Hermione Granger Emma Watson gave an interview to Scholastic and gabbed about The Tale of Despereaux (and more, of course), which I thought was pretty cool considering I recently posted my 3 Questions for Hermione. And, while Emma isn’t Hermione, she’s still just as interesting!
Marie (Scholastic’s resident celeb schmoozer) managed to score a pretty cool interview with her, just like she did with Harry Treadaway (from the City of Ember movie) and the cast of High School Musical 3.
Note to self: Find out how to get Marie’s job. Interviewing movie stars all day? Awesome!
Regarding The Tale of Despereaux, her animated movie based on Kate DiCamillo’s book:
Q: This was your first animation experience. Were you nervous the first time you recorded?
Emma: A little bit, yeah, I was. I’d never done it before. I was a bit nervous. I felt a bit unprepared. But it was fun, really.
Q: You got to record with Matthew Broderick. Did that help?
Emma: Yes, it was lovely. You realize how important it is to have other actors to play off. It was really nice to have that.
[Nancy] I’ve noticed that the use of the word “lovely” is much more common with British people. How quaint! Me, I would have said, “Yes, it was AWESOME!” Anyone who reads my blog entries will notice I overuse that word, though. Not awesome.
Q: How old were you when you started recording?
Emma: I must have been just 17. It was made over a long period of time, so I was brought in for a couple of days here and there. Something would change, and I would come in and do another. It was quite spread out, and it was a long process. But it wasn’t intense.
[Nancy] Emma is now 18, BTW.
Q: Do you like the way the animated Princess Pea looks?
Emma: Yes, definitely. She’s gorgeous.
[Nancy] I didn’t have quick access to a picture of Princess Pea, but here’s her leading man mouse:
Q: How does your character relate to you personally?
Emma: Everyone who’s English lives in a castle in the countryside! I’ve never lost anyone close to me, luckily, so I can’t relate directly to that experience and that’s probably the biggest one for Pea. But I know how it feels; I guess everyone knows how it feels to feel lonely and isolated at times. It’s part of being human.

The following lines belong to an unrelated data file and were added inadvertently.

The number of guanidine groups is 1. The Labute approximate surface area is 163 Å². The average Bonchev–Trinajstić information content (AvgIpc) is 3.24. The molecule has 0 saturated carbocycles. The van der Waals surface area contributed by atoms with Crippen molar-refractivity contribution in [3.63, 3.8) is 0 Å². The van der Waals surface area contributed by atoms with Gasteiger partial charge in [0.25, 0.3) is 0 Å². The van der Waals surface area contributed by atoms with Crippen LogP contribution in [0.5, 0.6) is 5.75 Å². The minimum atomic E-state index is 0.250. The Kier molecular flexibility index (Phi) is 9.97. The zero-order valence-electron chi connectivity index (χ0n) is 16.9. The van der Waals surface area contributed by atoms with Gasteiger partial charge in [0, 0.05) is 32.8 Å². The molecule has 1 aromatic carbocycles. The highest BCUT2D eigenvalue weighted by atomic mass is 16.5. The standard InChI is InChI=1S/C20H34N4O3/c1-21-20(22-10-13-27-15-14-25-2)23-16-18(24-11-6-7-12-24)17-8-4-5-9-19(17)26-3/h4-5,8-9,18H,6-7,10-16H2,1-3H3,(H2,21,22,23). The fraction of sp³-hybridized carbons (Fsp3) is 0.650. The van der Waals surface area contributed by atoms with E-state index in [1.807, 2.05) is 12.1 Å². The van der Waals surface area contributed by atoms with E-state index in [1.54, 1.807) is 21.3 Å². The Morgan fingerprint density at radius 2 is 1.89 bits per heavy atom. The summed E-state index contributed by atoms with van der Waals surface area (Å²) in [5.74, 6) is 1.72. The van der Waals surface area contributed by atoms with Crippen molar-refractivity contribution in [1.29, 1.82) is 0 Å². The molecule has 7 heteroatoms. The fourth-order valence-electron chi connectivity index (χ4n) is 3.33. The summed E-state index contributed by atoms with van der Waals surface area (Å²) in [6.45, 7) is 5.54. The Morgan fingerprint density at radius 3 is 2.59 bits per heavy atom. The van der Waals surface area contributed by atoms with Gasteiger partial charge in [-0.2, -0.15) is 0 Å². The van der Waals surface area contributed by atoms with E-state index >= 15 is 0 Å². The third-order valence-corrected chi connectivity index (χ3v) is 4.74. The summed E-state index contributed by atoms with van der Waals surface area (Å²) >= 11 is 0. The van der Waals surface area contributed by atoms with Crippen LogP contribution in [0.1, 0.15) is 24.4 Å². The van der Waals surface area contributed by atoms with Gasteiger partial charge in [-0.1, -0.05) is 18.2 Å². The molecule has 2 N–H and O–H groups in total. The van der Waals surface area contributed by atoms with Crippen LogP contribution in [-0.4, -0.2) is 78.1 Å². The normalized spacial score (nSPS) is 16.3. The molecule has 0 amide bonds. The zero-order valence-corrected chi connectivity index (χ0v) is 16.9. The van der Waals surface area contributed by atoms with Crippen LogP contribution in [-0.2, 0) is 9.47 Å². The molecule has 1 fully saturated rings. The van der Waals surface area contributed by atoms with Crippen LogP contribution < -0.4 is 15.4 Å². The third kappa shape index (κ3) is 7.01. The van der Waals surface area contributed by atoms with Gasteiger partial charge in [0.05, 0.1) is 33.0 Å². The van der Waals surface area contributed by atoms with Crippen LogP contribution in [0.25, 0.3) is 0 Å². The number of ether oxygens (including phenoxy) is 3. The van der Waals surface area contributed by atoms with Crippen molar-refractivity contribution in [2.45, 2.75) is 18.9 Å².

Q: What’s the movie’s message?
Emma: The messages in the film feel really profound and philosophical, and I loved the ending, about forgiveness. I thought that was incredible. A chain reaction happens where the king was hurt so he hurt his daughter, and she was hurt so she hurt the servant girl and Roscuro, and the whole thing just kind of took off. By one person saying sorry and really meaning it, everything was restored. Another favorite message is every girl is a princess. Mig in her father’s eyes is a princess. I think that’s beautiful. I really love it. It works on lots of different levels.
[Nancy] Good motto!
Q: What are your three top priorities right now?
Emma: My friends, my family, and my work.
Q: If you were a teacher, what would you teach?
Emma: English literature.
Q: Who would you like to act with?
Emma: I was in awe of Sigourney [Weaver] today. I think she’s amazing.
[Nancy] Sigourney Weaver is the narrator in The Tale of Despereaux.
Q: What makes you happiest?
Emma: My friends.
Q: Does that include Daniel [Radcliffe who plays Harry] and Rupert [Grint who plays Ron]?
Emma: Yeah, of course. They’re a big part of the movies being fun for me.
Q: What’s your five-year plan?
Emma: Going to university, and I want to establish myself as an actress in my own right, I guess. Most people don’t think of me as an actress; they think of me as Hermione. It makes sense, but I would like to play some other roles — convincingly.
Q: What would we find if we looked in your bedroom closet?
Emma: Chaos. It’s very messy. The favorite things in my closet are the comfy tracky bottoms and hoodies that I put on. I have so many pajamas and tracky bottoms.
Q: Green things you do?
Emma: I drive a Toyota Prius. I recycle. I love Fair Trade, and I don’t know why every single product is not Fair Trade. And I’ve got those light bulbs. There are more things I’d like to do, but we lead such busy lifestyles . . . it’s hard to do, but it’s important.
And YAY! More about HARRY POTTER:
Q: Did you enjoy the Potter books even before you knew you were going to play Hermione?
Emma: Yes, I loved them. My father used to read them to me before I went to bed.
Q: Is Hogwarts cooler than anything you ever experienced at school?
Emma: Yeah, definitely!
Q: Do you think it will be easy to move on to other things or has Harry Potter typecast you at all?
Emma: I think that because I’m still changing physically and my personality as well, because I’m so young, I hope it’s possible to play other roles.
Q: So what happens afterward? Harry Potter has been most of your life. Will you be sad?
Emma: Of course I’ll be sad. It’ll be really mixed feelings. I’ll be really sad to leave it because it’s been a massive part of my life, but at the same time I’ll be really excited to play other parts and continue my career as an actress.
— Nancy, STACKS Staffer
Emma Watson Photo Credit: Gerri Miller; The Tale of Despereaux Photo courtesy of Universal Pictures